APHIS’ experience in responding to plant and animal health emergencies is vital to FEMA as it responds to recent hurricanes and a wide variety of emergencies. For example, APHIS continues to coordinate with multiple non-governmental organizations (NGOs) to ensure that pet food and resources are sent to points of distribution where human supplies are available. The agency is helping owners relocate with their pets and making entry of those pets into the United States as easy as possible. APHIS coordinated response efforts for exotic animal owners and zoos affected by the hurricanes.
At the request of Puerto Rico’s government, APHIS is working to get pet assessment teams (NGOs) into the commonwealth to assess shelters and rescue facilities. In Texas and Florida, APHIS identified locations of stranded livestock and dropped feed for stranded livestock in Texas and worked with officials there identify and re-patriate those that can be identified. In Florida, the agency played a key role in bringing a train load of much needed feed for dairy cows. Additionally, APHIS facilitated coordination among non-governmental organizations interested in providing hay, feed, and other products to support horses and livestock in Puerto Rico and the U.S. Virgin Islands.
Food and Nutrition
As of September 29, USDA provided 40,296 cases of USDA Foods that have been used by voluntary organizations to feed residents in Puerto Rico congregate settings and shelters. USDA also approved Puerto Rico to operate the Disaster Household Distribution program, which provides boxes of nutritious, USDA Foods. Approximately 500,000 households are expected to benefit.
FNS’s Supplemental Nutrition Assistance Program (SNAP) has responded with disaster assistance to households affected by the hurricanes by providing DSNAP to new households and replacing and supplementing food benefits to current participants. As of October 1, SNAP benefits to victims of the hurricanes have totaled over $860 million. Eligible households continue to apply for this important disaster relief.
FNS has also issued approvals across four jurisdictions for flexibilities to meal patterns and other requirements. The action will impact nearly 4.7 million children.
• FL National School Lunch Program (NSLP): Granted flexibilities to 48 counties, potentially affecting over 2.6 million students.
• GA NSLP: Granted flexibilities apply to 38 counties and will potentially impact more than 92,000 children.
• TX NSLP: Granted flexibilities, at their peak, applied to 39 counties and potentially impacted more than 1.55 million students.
• Puerto Rico NSLP: Granted flexibilities that will potentially impact over 400,000 students across the island.
More details on the Food Nutrition Service’s (FNS) efforts are provided at: www.fns.usda.gov/pressrelease/2017/013017
Finally, the USA Foods division of USDA’s Agricultural Market Service (AMS) is working with FEMA to expedite purchases and deliveries of food for families in Texas and Puerto Rico. So far, 20 truckloads of food have been delivered to Texas for Disaster Household Distribution products weighing over 700,000 pounds. The program has also delivered 35 truckloads of ready-to-feed infant formula, supplemental drinks, baby food stage II, baby cereal, bottles and nipples for families in Puerto Rico.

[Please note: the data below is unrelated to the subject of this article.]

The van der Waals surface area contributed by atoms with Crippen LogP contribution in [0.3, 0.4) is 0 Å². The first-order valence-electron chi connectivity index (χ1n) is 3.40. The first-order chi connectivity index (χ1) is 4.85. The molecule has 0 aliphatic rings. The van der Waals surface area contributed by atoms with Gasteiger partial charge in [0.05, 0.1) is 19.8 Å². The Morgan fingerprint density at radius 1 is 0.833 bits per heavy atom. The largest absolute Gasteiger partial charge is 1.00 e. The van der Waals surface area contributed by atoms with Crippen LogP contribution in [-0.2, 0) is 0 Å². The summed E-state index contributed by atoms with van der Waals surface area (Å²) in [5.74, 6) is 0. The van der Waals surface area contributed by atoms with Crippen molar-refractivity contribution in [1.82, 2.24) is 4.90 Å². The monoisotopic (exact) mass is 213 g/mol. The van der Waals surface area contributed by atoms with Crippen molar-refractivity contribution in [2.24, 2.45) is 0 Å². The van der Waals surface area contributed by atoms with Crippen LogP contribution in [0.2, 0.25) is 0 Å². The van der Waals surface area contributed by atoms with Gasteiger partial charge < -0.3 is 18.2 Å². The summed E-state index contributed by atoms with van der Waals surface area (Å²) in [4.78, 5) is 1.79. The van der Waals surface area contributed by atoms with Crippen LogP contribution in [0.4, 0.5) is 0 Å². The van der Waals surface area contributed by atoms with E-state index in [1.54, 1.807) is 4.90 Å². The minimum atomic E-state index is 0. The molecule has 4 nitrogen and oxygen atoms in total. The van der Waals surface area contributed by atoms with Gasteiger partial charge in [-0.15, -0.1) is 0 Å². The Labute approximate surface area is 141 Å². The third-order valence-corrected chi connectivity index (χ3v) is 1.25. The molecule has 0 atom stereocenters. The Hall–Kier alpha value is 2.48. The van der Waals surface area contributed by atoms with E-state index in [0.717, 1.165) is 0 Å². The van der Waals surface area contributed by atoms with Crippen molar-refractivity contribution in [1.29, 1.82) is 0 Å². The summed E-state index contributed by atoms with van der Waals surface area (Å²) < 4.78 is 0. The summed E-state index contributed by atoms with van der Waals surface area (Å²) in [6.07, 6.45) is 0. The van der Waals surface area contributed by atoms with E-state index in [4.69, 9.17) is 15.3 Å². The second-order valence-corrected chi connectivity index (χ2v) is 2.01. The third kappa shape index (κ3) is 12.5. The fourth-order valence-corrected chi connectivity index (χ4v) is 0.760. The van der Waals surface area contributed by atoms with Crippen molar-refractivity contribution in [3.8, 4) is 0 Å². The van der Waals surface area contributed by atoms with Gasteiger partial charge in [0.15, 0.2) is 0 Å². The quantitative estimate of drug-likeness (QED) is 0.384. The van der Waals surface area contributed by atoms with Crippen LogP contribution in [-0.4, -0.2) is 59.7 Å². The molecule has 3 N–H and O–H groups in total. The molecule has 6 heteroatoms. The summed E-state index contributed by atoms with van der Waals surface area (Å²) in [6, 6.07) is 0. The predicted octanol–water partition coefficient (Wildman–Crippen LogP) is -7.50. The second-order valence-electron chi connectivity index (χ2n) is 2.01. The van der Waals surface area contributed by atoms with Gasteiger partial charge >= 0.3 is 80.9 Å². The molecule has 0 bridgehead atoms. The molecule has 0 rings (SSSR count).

Farm Service Agency (FSA)
FSA provides much-needed hurricane recovery support to farmers, foresters and livestock producers through an extensive portfolio of emergency commodity, conservation, livestock and credit disaster assistance programs. FSA disaster assistance program benefits include loans and assistance for conservation, forestry restoration, assistance for livestock, honeybees and farm-raised fish, tree assistance and non-insured crops as well as emergency loans for access to capital.
For those producers located in counties where FSA’s local infrastructure has been impacted, the agency has established state-specific toll-free information lines where producers in need can receive immediate information regarding available FSA assistance. Likewise, producers should be looking to local media and other information channels for announcements of upcoming USDA disaster assistance workshops in which FSA and other USDA agencies will participate. These meetings will be held in hurricane-impacted counties and are free and open to the public.
The Forest Service (FS)
There are currently 298 personnel mobilized through the Forest Service (108 from the Forest Service) assigned in the U.S. Virgin Islands and Puerto Rico.
Incident Management Teams (IMTs) are assessing fire protection capabilities and needs, establishing and managing Logistics Staging Areas (LSA) for commodity and resource receiving and distribution, supporting jurisdictional emergency operations centers, and supporting the Isolated Communities Task Force. Firefighting resources – chain saw specialists in particular – are assisting with emergency road clearing to provide access for search and rescue crews and other emergency responders. Forest Service Law Enforcement Officers are providing force protection for responders.
As of early October, 632 personnel have been mobilized through the Forest Service (210 from the Forest Service alone) for hurricanes Harvey, Irma, and Maria.